Battery life is the new MacBook Pro’s biggest question mark

Apple’s new MacBook Pros are here, and they could actually live up to the “Pro” moniker. But there’s a big question that comes with the new sizes and new processors: How long is the battery life? To hear Apple say it, it’s going to be awesome – the company even said on stage that the 16in had the best battery life ever, outperforming last year’s Mac M1s (which it also boasted of. have the most durable batteries). But the metric Apple uses to back up this claim is a bit suspect, and its other numbers tell a very different story.

In its speech and press release, Apple says the 14-inch MacBook Pro will deliver 17 hours of video playback and estimates the 16-inch model can last an unprecedented 21 hours for Macs. But using video playback as a measure of battery life is only really useful if you’re trying to sell a particular story – not if you just want to let people know how long their laptop will actually last. On the one hand, Apple says these numbers are derived from watching a movie using the Apple TV app. This is usually not what people use their laptops for, unless they are running the marathon. the Lord of the Rings extended cuts. Additionally, modern processors have so much silicon dedicated to video playback that it has become almost effortless for them. This is a battery flex, not a battery test.

This point is confirmed by the fact that Apple’s more realistic wireless web test tells a very different story. Apple says the test involves browsing 25 popular websites using Wi-Fi, with screen brightness set to “8 clicks from bottom.” Under these conditions, the 16-inch MacBook Pro doesn’t even beat the MacBook Air M1 – it only has 14 hours of battery life compared to 15 hours for the Air. Apple’s estimate for the new 14-inch is 11 hours, the same as 2020 Intelligence Macbook Air. Even this unflattering test (for newer MacBooks, not old ones) has its limits: As of the latest news, Apple is running it with its own Safari browser instead of the more popular one (and, according to the macOS Activity Monitor, more energy intensive) Chrome. Plus, some websites will drain your battery much faster than others.

In terms of precise numbers, the 14-inch MacBook Pro has a 70 watt-hour battery, and the 16-inch brings it up to the FAA limit of 100 Wh (the 13-inch MacBook Pro M1 has a 58.2-inch battery). Wh, by comparison). Again, however, these metrics don’t tell us much. The Intel-based 16-inch MacBook also had a 100 Wh battery and only offered around eight hours of use, despite Apple’s battery life of 11 hours. In addition, Apple quotes three hours less battery life for the 14 inch compared to the 13 inch, although the new laptop has a bigger battery. Yes, that number isn’t based on a good metric, but it’s not necessarily a good sign either.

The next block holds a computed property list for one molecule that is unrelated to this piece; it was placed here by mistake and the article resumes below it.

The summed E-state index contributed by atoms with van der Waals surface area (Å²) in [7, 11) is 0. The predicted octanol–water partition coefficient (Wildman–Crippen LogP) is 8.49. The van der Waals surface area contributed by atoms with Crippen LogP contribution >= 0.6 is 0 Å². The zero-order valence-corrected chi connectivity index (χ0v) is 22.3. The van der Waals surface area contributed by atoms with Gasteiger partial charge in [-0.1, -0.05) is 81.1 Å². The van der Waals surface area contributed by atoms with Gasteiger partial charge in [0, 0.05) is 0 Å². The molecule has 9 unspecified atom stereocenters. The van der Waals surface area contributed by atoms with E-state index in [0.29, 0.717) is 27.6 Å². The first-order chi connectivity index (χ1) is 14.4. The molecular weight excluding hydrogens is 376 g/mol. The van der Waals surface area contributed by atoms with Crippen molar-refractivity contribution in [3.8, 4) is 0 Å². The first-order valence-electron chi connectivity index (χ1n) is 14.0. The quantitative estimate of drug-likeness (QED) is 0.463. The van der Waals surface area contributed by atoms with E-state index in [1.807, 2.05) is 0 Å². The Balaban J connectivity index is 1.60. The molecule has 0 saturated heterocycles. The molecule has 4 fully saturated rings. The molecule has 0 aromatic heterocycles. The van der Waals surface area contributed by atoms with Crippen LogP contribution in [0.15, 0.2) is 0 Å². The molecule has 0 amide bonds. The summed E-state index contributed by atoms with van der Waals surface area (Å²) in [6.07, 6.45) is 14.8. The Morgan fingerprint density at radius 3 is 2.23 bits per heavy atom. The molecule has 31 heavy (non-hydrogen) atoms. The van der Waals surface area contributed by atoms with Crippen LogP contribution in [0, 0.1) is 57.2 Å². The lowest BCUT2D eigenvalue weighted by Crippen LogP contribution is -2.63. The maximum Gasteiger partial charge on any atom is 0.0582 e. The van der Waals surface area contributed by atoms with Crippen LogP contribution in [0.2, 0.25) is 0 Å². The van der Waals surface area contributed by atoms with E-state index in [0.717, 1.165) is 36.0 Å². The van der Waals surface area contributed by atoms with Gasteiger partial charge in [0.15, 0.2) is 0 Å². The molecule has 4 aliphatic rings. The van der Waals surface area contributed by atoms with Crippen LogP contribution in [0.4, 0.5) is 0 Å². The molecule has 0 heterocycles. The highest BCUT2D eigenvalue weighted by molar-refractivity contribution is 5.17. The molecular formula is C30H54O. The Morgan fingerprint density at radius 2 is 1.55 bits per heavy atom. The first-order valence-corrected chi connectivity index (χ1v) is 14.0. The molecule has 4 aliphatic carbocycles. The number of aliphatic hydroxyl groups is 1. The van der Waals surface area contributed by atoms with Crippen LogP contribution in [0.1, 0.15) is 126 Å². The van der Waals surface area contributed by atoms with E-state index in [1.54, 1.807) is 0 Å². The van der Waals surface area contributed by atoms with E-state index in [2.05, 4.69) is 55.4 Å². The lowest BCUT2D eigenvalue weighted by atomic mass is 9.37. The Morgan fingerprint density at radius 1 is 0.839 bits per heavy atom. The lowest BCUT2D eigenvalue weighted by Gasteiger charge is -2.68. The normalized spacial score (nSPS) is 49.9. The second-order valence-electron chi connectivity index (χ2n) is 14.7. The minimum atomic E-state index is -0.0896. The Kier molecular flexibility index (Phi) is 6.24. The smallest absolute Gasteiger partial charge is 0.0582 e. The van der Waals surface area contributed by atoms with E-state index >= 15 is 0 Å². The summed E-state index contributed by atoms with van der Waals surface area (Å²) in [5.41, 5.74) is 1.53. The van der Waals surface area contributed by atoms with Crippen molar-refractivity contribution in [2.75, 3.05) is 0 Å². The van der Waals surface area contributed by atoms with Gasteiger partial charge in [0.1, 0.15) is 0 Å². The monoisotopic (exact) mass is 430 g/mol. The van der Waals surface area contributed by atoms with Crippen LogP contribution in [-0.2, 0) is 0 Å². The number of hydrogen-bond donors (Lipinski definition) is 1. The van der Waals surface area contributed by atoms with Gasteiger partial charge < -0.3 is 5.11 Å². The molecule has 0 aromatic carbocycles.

Apple cites less battery life for the 14-inch MBP than for the 13-inch, despite the battery being around 20% larger.

Apple pulled that same trick last year, but it almost didn’t matter – ARM processors lasted so much longer than Intel’s that we were willing to pass up the MacBook Air probably wouldn’t make it. Apple’s estimated 18 hours of battery life. . This year, Apple is setting even higher expectations for battery life, even though newer laptops are said to be significantly more powerful. It just seems unrealistic.

The 14- and 16-inch MacBook Pros need to power more power-hungry performance cores (at least in relative terms), and they have fewer efficient cores to use when doing light work like checking email or browsing a website or of them. The standard M1 has four performance cores and four efficiency cores, while the M1 Pro and Max only have two efficiency cores, after swapping out the rest for higher performance cores: the cut eight-core M1 Pro. that comes with the basic 14-inch laptop has six performance cores, while the full 10-core M1 Pro and M1 Max have eight performance cores. They also have more powerful GPUs – the older M1 has 7 or 8 GPU cores; the new versions switch from 14 to 32.

On top of that, the 14- and 16-inch laptops have what Apple calls “advanced thermal architecture,” which includes an additional fan. Will it have a big impact? Will Apple be able to beat the extra efficiency cores of the original M1 using the size of the battery? We just won’t know until we can test these laptops in the real world. Stay tuned for our next reviews.

Excellent battery life has been the biggest story of Apple’s M1 laptops so far, with many people describing the battery life of the Air and the 13-inch MacBook Pro as “all day long.” “. It’s understandable that Apple wants to continue to take advantage of this goodwill and say that it has done it again – and while it may have, the company has yet to prove it, not with what he presented. So if you want to make sure you’re getting the MacBook with the best battery life, you might want to wait a bit before pre-ordering the new ones, at least a bit.